A Paper as a World Bank Employee
As a World Bank Employee, it seems that the Republic of the Philippines located in South-East Asia would be a perfect candidate for economic reforms that an international organization like the World Bank can offer. The Philippines is an archipelagic country with over seven thousand islands under its territory. The three big islands act as a center point of activities in the country while power is mostly concentrated on the National Capital Region or NCR in Manila, its capital.
The island nation has a rich and diverse history and culture having been historically colonized by powers such as Spain, the United States, Japan and back to the United States again before declaring themselves independent. It stands as a proud democratic country and is at the forefront of development in the region, as such, it is now faced with increasingly almost insurmountable odds that hinder its development and chief among them is widespread poverty compounded with overpopulation.
Being an employee of the World Bank, the first obvious place I would look for data concerning the Philippines would be our own databases and websites (www. worldbank. org). As a matter of accuracy, the databases of the National Statistics Office of the Republic of the Philippines (http://www. census. gov. ph) would also be a relevant source of information. Aside from other various sources, the CIA world fact book would also be consulted as they often have very accurate information for country analysis and data (https://www.cia. gov/library/publications/the-world-factbook/).
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There are also a multitude of Non-governmental organizations that would be consulted for information because NGOs often have more updated and relevant information to offer. As a variable for this essay, the population of the Philippines seems like a sound choice as not only does it provide us with a glimpse of the country’s progress and development but it also becomes a benchmark on possibly why the country is experiencing economic downturns.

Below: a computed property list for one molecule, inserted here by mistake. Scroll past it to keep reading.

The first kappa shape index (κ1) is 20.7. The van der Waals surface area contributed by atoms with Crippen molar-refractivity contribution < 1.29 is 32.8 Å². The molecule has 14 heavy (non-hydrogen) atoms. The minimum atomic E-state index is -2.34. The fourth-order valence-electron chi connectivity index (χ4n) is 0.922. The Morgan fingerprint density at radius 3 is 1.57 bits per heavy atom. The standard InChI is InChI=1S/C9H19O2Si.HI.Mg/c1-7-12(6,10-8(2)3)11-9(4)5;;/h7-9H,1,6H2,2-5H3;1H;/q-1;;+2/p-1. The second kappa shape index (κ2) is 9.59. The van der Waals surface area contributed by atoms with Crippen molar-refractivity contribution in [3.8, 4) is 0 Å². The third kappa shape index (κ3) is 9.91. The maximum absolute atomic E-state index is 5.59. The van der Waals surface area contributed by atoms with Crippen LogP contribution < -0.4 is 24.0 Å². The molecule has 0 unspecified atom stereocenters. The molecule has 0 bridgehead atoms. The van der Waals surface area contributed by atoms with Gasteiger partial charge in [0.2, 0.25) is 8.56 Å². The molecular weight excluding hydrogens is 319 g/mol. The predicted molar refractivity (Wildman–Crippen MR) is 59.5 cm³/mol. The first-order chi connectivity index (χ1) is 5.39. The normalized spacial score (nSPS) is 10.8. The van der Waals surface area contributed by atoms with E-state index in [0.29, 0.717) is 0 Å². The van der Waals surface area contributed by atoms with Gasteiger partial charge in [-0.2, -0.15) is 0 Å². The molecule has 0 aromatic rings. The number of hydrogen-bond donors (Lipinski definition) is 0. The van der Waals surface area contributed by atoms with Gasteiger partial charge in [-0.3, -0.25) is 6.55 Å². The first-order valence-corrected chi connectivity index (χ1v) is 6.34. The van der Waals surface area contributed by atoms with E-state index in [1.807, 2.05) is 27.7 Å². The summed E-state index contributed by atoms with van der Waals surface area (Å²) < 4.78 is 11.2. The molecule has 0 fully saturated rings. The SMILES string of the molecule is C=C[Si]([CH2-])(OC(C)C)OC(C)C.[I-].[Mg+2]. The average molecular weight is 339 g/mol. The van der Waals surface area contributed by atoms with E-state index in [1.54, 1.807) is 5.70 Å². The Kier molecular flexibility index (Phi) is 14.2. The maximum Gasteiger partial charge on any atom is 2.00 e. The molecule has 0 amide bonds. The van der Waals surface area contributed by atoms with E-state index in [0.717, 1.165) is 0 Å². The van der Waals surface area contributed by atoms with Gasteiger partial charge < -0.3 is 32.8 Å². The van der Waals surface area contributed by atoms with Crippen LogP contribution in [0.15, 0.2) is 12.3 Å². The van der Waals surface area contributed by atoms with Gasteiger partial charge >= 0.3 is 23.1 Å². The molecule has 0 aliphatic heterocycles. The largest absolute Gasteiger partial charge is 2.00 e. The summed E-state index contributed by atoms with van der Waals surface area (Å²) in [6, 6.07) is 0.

The Archipelagic Republic of the Philippines stands as the first and only democratic country on the South-East Asian region and is poised to be a strong economic power in the region were it not weighed down by a multitude of problems, chief among them is overpopulation which then result to a burgeoning of poverty. Economically speaking, this is troubling as already NGOs in the country say that 24. 7 % of Filipino families do not earn enough to maintain a decent standard of living (Remedios Aids Foundation, 2007).
Overpopulation and the rapid growth of population in the Philippines is slowing down its economic strength. More and more economic resources are needed and economic growth itself is stalling because the resources of the country cannot adequately meet the needs of the huge population. The annual growth of the country at 2. 11 percent is unfortunately not very good news (Remedios Aids Foundation, 2007). Already the World Bank puts the total population at 83. 1 Million and it is projected to double that in 29 years (Philippine National Statistics Office, 2002).
With overpopulation comes a multitude of other problems which can also have economic repercussions for the country. The availability of potable water for example increasingly become difficult for those living in poverty to acquire. The population density of the country speaks for itself regarding this problem as over sixty percent of the population live in urban areas with the National Capital Region taking center stage at 16,091 persons live per square kilometer (Remedios Aids Foundation, 2007).
The urban poor of the Philippines are forced to live in makeshift shanties and often do not even have access to basic services or even indoor plumbing. Aside from those issues, rapid population growth also negatively affects the delivery of social and health services from the basics all the way to HIV and AIDS prevention and care which will severely impact the country’s future labor force and ultimately its economic ability.